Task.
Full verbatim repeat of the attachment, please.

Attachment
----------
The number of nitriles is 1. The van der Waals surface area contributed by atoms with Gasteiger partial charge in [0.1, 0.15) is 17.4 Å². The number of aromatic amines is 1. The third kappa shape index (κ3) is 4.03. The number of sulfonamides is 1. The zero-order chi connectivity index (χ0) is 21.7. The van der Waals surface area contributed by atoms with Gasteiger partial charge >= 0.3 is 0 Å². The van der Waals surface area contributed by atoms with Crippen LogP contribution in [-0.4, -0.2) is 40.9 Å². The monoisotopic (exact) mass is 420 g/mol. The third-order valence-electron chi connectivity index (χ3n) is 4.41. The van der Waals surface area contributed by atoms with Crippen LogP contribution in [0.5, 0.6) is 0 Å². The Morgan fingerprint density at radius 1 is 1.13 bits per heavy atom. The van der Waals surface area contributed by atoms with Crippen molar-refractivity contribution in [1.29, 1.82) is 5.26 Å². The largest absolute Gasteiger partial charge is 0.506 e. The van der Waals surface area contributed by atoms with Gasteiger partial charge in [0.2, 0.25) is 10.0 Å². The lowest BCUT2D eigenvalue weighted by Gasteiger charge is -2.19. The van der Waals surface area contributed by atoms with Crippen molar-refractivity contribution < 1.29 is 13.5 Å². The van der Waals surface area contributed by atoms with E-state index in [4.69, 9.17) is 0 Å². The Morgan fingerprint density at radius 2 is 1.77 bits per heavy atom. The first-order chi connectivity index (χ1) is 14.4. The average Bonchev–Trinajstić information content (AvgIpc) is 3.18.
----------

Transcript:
The number of nitriles is 1. The van der Waals surface area contributed by atoms with Gasteiger partial charge in [0.1, 0.15) is 17.4 Å². The number of aromatic amines is 1. The third kappa shape index (κ3) is 4.03. The number of sulfonamides is 1. The zero-order chi connectivity index (χ0) is 21.7. The van der Waals surface area contributed by atoms with Gasteiger partial charge >= 0.3 is 0 Å². The van der Waals surface area contributed by atoms with Crippen LogP contribution in [-0.4, -0.2) is 40.9 Å². The monoisotopic (exact) mass is 420 g/mol. The third-order valence-electron chi connectivity index (χ3n) is 4.41. The van der Waals surface area contributed by atoms with Crippen LogP contribution in [0.5, 0.6) is 0 Å². The Morgan fingerprint density at radius 1 is 1.13 bits per heavy atom. The van der Waals surface area contributed by atoms with Crippen molar-refractivity contribution in [1.29, 1.82) is 5.26 Å². The largest absolute Gasteiger partial charge is 0.506 e. The van der Waals surface area contributed by atoms with Gasteiger partial charge in [0.2, 0.25) is 10.0 Å². The lowest BCUT2D eigenvalue weighted by Gasteiger charge is -2.19. The van der Waals surface area contributed by atoms with Crippen molar-refractivity contribution < 1.29 is 13.5 Å². The van der Waals surface area contributed by atoms with E-state index in [4.69, 9.17) is 0 Å². The Morgan fingerprint density at radius 2 is 1.77 bits per heavy atom. The first-order chi connectivity index (χ1) is 14.4. The average Bonchev–Trinajstić information content (AvgIpc) is 3.18.